But his friend insisted that he did, and two months later he was on the now-defunct TechTV discussing the patch he’d created to keep the infection from worming its way into computer systems. “I’ve gotten a few hundred ‘thank you’ emails,” Lee said during that interview more than two decades ago.
He gave the patch away free, Wills noted, to help as many people possible.
The 43-year-old tech entrepreneur, father of two and founder of CashApp was fatally stabbed early Tuesday in what San Francisco police are calling a homicide. Officers said they found Lee around 2:35 a.m. in a residential neighborhood near downtown. According to the San Francisco Standard, citing surveillance footage and records it reviewed, Lee walked down Main Street holding his side and trailing blood before collapsing on the sidewalk. He’d also been calling for help, the local news outlet reported.
But few other details have emerged since the killing shocked the city and close-knit tech community. Three current and former San Francisco Police Department officials, who spoke on the condition of anonymity to discuss a sensitive matter and are not directly involved in the case, said that at this stage of the investigation, detectives are generally focused on trying to establish where and how victims spent their final hours. They also want to know who might have crossed their paths.
As of Friday afternoon, police had not named a suspect, nor had they commented on whether the attack was random or targeted. In a statement Thursday, the department asked that anyone with information come forward, adding that investigators are working “tirelessly” to solve the crime.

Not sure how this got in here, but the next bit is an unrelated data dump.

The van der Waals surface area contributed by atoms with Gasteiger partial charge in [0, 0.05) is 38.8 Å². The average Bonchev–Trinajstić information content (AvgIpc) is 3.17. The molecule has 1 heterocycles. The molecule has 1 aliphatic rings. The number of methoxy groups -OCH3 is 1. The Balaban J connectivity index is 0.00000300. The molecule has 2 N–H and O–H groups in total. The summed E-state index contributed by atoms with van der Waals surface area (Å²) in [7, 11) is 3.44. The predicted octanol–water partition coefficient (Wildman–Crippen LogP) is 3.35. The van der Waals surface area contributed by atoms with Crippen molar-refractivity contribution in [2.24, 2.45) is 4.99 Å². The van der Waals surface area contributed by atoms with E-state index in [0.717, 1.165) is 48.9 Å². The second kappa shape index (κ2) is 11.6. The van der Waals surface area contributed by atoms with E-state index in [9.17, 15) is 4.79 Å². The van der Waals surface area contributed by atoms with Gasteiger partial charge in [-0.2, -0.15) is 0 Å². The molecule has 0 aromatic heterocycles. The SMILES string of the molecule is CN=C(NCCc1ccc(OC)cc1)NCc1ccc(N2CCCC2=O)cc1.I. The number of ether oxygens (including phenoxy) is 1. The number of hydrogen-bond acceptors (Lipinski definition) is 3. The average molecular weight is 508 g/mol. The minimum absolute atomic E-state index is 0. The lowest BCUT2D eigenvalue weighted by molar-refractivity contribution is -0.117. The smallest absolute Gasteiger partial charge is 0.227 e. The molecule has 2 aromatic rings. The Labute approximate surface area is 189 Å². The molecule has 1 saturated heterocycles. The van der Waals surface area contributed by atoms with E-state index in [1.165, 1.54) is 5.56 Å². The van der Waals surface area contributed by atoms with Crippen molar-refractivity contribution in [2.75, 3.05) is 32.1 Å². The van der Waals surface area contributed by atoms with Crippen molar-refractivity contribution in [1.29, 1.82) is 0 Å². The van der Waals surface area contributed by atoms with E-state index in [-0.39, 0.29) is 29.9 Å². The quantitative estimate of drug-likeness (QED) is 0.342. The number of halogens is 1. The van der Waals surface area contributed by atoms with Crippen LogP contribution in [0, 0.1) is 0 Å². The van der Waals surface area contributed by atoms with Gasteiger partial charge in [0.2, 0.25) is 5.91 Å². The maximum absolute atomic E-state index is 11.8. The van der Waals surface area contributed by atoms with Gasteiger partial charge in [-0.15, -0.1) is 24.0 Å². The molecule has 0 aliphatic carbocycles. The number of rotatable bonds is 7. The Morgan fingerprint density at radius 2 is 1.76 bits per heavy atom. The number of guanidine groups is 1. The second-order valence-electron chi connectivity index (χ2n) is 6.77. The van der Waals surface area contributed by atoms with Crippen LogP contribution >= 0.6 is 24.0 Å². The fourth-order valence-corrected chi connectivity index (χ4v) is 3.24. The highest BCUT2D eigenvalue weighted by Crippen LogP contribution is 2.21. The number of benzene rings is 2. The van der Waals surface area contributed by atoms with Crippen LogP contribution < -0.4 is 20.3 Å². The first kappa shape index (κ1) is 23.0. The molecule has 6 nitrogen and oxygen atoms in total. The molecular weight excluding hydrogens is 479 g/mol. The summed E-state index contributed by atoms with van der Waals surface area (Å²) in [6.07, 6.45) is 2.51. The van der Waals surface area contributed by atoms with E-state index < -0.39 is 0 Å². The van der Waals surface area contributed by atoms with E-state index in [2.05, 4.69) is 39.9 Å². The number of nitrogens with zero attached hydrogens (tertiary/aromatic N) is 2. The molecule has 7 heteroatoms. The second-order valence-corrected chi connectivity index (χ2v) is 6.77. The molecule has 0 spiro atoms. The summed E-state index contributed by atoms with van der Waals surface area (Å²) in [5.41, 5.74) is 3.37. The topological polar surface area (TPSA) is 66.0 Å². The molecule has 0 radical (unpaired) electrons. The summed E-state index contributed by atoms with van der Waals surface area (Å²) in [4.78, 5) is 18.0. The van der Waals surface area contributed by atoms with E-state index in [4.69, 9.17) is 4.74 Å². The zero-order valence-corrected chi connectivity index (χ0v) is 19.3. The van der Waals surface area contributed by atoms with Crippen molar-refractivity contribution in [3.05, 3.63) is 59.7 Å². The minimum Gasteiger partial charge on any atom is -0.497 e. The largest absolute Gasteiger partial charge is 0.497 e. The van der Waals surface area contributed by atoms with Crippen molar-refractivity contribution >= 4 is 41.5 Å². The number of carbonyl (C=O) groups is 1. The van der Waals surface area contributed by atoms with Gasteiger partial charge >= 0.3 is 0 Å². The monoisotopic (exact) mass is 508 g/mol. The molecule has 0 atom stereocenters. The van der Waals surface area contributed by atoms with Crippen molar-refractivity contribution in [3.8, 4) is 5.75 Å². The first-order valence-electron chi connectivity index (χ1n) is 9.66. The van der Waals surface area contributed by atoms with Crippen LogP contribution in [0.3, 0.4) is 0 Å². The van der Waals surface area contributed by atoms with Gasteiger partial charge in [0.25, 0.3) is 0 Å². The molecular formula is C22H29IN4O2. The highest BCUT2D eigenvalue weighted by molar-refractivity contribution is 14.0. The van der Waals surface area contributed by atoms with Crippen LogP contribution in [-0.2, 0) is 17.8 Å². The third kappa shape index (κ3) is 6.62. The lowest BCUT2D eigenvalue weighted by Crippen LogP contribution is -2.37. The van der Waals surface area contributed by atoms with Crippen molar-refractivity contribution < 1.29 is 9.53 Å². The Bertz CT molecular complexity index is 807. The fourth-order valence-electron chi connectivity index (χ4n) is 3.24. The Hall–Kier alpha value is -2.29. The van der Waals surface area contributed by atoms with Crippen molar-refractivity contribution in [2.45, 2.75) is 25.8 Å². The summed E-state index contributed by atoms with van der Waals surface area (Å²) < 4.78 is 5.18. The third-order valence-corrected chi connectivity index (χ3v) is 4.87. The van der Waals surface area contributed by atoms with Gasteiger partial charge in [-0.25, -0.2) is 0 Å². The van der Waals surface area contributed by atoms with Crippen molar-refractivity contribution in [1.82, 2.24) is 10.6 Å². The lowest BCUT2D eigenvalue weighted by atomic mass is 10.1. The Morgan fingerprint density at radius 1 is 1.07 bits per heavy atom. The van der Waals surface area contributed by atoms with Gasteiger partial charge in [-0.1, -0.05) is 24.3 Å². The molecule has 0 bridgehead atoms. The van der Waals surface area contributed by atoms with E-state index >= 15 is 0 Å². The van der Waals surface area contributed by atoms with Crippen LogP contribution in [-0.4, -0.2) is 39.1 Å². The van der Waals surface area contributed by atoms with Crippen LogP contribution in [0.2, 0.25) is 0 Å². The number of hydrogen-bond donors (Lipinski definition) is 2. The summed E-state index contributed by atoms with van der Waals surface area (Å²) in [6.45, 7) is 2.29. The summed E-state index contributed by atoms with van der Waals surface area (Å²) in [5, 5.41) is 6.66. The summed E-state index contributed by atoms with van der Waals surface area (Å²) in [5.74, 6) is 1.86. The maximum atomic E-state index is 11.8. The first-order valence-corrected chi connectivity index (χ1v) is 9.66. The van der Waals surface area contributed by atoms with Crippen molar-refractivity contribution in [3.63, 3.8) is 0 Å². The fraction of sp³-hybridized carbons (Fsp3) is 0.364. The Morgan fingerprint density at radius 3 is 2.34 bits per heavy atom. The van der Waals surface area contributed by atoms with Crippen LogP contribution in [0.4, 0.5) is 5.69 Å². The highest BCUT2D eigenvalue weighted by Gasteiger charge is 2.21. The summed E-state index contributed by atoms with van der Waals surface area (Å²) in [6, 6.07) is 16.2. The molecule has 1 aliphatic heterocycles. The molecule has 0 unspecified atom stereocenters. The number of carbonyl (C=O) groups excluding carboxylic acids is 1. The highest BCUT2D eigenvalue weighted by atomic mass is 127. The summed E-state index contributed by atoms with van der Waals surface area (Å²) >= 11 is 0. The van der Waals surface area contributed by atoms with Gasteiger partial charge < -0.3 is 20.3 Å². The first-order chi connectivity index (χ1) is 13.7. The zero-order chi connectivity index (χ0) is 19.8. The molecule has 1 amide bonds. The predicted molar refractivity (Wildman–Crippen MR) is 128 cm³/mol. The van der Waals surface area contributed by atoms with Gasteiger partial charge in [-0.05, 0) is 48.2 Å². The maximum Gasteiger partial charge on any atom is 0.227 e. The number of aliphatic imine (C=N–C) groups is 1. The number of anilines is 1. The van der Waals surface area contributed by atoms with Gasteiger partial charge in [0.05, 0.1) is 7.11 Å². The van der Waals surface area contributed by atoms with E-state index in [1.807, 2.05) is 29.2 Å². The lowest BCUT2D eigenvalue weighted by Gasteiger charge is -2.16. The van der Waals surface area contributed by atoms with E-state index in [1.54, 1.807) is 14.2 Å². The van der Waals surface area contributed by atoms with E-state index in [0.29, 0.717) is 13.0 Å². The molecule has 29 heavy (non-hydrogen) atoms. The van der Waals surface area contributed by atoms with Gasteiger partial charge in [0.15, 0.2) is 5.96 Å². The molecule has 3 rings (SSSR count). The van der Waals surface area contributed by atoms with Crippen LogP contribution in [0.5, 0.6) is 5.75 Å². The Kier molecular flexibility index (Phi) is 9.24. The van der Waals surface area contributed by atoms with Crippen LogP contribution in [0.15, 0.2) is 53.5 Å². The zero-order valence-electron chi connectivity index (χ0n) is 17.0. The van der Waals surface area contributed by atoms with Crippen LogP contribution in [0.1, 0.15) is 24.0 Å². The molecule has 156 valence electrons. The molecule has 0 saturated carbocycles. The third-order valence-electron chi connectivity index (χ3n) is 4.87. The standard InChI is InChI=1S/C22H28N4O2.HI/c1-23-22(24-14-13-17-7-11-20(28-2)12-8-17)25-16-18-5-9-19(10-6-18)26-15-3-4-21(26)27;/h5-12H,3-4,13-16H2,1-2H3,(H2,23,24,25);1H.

In the absence of details, Lee’s death sparked political jousting familiar to San Francisco, where debate has raged over whether it is overrun by crime and whether officials are doing enough to combat it. Data show violent crime in San Francisco is relatively low, and some city officials say the politicization of Lee’s death has served only as a distraction.
“What gets lost is the focus on the victim and bringing the perpetrators to justice,” said Kevin Benedicto, a member of city’s police commission, a civilian panel that oversees the police department.
Those close to Lee prefer to remember their vibrant buddy, who proudly carried the nickname “Crazy Bob,” as a generous and upbeat friend who stayed humble despite his success and used his talents to help people.
The pictures that news media have published, showing Lee with a bright, winning smile, are the perfect way to think about him, Wills said.
“It probably showcases his personality more than any description,” he said.
Wills and Lee met in the Sigma Chi fraternity at Southeast Missouri State University, not far from where Lee had grown up in St. Louis. He had already adopted the “Crazy Bob” moniker by the time they met, Wills said, a name he earned during his days playing high school water polo and continued to use on social media and his website for decades after.